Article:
The Mexican market, Elias said, was open to other companies. But major ones -- namely AT&T and MCI, which counted Slim as one its investors -- didn't succeed.
According to the business information firm Datamonitor, Telmex still garners 80 percent of revenues in Mexico's "fixed line," or land line, market.
Whether Slim's methods are suspect or not, the power and influence he wields are legend.
"Usually, at least in his business dealings in Mexico, he's not someone who necessarily negotiates the terms of the deal -- he's someone who, more often than not, dictates the terms of the deal," Peschard-Sverdup said.
Turning Around Companies, Cutting Jobs
Elias painted a more genteel picture of Slim's business relations. Slim's companies, he said, work well with their partners and don't launch hostile takeovers.
"We have big partners all over the world and we've never have a conflict, never with anyone," he said.
Sergio Rodriguez, a director at Fitch Ratings, based in Monterrey, Mexico, said Slim's success is largely product of his own business foresight, not just his influence.
"You can have political connections, but if you're not good at managing the business, the business wouldn't be delivering good results," Rodriguez said.
Slim, he said, is visionary in his approach to business by investing in struggling companies and bringing them into the black. In this context, Rodriguez said, his stake in the New York Times is not surprising.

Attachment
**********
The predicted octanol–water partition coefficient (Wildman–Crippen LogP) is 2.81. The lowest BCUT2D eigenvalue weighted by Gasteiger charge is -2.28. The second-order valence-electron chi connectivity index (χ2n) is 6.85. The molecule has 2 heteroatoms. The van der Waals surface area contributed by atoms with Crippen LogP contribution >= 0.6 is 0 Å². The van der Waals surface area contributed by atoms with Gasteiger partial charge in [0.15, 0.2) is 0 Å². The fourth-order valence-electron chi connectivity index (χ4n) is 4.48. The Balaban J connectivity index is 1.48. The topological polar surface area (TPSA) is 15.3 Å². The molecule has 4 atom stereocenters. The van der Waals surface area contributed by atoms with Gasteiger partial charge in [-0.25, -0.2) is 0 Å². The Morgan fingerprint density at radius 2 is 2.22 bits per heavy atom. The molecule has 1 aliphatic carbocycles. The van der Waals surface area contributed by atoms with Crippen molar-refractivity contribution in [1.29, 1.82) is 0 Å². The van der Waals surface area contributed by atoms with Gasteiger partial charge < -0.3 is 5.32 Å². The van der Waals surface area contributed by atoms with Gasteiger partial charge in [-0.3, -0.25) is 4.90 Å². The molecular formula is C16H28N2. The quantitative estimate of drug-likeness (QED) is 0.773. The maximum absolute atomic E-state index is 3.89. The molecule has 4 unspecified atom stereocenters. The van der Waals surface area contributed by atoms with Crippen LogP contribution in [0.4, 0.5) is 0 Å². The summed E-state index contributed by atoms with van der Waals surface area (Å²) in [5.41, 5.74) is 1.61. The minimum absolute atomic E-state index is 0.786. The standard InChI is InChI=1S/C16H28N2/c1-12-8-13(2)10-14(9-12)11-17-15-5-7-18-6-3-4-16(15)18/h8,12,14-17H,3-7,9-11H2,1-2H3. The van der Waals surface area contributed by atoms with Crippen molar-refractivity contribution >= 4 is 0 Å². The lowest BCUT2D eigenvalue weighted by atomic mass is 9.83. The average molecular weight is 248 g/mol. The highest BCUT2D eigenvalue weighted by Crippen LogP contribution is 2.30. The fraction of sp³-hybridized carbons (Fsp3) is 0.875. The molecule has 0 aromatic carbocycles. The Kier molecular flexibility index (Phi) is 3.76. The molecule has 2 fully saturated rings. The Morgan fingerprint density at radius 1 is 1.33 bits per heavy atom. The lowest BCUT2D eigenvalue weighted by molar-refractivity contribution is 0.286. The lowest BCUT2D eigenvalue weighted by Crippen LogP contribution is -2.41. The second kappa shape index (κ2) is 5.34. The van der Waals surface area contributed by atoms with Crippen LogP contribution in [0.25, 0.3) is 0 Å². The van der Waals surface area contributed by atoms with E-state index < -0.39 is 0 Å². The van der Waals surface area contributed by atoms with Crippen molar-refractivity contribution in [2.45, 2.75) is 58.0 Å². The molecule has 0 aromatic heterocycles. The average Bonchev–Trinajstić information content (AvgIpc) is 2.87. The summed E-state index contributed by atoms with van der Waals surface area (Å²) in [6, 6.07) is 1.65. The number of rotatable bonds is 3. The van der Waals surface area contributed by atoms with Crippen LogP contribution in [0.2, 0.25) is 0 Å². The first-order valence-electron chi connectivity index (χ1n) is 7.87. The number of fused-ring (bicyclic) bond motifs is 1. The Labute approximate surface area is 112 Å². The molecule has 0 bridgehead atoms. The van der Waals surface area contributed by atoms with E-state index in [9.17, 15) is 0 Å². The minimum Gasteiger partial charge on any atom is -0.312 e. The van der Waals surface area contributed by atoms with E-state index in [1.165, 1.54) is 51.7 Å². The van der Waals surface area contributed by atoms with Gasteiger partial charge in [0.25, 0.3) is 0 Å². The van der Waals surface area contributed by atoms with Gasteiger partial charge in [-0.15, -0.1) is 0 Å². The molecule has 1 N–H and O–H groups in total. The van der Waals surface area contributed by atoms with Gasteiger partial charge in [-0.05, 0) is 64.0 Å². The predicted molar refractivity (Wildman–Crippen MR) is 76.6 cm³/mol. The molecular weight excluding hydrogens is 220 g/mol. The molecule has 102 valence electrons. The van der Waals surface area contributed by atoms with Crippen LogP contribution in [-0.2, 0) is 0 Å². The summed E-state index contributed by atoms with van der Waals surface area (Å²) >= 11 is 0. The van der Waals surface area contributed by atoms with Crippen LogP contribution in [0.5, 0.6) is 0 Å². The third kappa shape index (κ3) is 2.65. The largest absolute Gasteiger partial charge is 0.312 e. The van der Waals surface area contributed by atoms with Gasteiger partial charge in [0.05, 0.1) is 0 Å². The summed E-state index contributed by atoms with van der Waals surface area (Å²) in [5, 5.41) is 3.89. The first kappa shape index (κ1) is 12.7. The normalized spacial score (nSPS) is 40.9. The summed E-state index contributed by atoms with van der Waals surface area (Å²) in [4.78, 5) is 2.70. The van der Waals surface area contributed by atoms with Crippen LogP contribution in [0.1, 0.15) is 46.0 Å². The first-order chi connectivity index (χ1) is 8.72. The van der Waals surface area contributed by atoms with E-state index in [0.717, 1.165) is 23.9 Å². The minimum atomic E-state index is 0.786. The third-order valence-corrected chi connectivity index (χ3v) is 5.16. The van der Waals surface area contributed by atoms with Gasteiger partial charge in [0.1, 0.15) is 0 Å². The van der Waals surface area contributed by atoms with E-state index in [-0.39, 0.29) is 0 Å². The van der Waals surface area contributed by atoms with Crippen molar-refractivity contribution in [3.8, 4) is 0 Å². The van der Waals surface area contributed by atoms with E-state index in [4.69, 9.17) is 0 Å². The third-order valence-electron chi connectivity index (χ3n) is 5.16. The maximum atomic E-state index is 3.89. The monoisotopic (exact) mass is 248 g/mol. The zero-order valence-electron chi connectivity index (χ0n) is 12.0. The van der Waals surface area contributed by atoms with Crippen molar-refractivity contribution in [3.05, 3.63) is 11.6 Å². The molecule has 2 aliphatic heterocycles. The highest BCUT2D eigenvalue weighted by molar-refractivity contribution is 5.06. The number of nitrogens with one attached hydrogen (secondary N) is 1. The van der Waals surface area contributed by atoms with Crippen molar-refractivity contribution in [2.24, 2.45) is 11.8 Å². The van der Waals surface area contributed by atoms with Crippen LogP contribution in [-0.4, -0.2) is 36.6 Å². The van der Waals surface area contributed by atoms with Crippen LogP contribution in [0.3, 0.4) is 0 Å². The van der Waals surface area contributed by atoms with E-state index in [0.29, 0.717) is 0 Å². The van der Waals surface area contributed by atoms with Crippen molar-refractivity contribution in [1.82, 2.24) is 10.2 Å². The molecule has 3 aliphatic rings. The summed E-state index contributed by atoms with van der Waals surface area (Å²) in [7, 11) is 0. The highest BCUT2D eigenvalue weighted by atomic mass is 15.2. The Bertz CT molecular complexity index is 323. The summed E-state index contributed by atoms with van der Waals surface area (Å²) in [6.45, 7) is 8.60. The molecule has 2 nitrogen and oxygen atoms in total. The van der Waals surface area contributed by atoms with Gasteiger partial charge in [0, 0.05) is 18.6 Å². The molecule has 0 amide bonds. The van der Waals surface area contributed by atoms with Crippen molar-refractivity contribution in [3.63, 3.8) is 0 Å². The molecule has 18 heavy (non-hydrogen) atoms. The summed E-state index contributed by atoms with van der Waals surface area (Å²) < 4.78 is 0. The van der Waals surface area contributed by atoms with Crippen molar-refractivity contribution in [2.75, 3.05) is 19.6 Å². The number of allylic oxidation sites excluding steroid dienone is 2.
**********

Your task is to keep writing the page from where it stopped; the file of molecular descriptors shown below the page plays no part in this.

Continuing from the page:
"He usually buys in downturns and into companies that he believes have potential for turnaround," Rodriguez said.
Slim has come under fire, however, for his turnaround tactics -- including his penchant for slashing payrolls.
Evidently, though, he can't practice such a strategy at The Times. A Times spokeswoman said that Slim would not have any control over company operations.
Slim learned about managing finances from his father, a Lebanese immigrant, he told ABC News in a 2007 interview. The elder Slim taught his son to keep a ledger of how he spent his 5-peso weekly allowance -- a ledger that he still keeps in his office.
Slim's humble beginnings are echoed in his personal style today: Though he maintains a valuable art collection, he generally doesn't flaunt his wealth and, Slim said in his ABC News interview, he doesn't understand the billionaires who do.
"You want to have a toy and another toy and that's not maturity," he said. "The biggest things in life are not materials."
Slim: A Winning Streak at Risk?
Slim began his career as a trader in Mexico. He would go on to form his own brokerage firm -- a firm that later expanded to invest in individual businesses, ranging from construction and manufacturing to retail and restaurants.
Though he limited his investments to Mexican companies at first, he would later set his sights on Latin America and the United States. His American forays have included investments in high-end clothing retailer Saks Inc., phone company MCI and electronics retailer CompUSA.
He sold his MCI stakes at a profit; his CompUSA venture was markedly less successful.
Slim "can be wrong sometimes," Rodriguez said. But, he added, "he hasn't been wrong in a big investment."
But with bankruptcy after bankruptcy battering the American newspaper industry, was Slim wrong to make a big investment there?
Slim, of course, doesn't think so -- at least not with the Times, which last month reported a modest profit of $19.9 million for 2009.
"We think it's a great brand," Elias said last year. "We think it's a good financial opportunity. And that's what we thought to make these investments."
ABC News' Jose Cohen contributed to this report from Mexico City.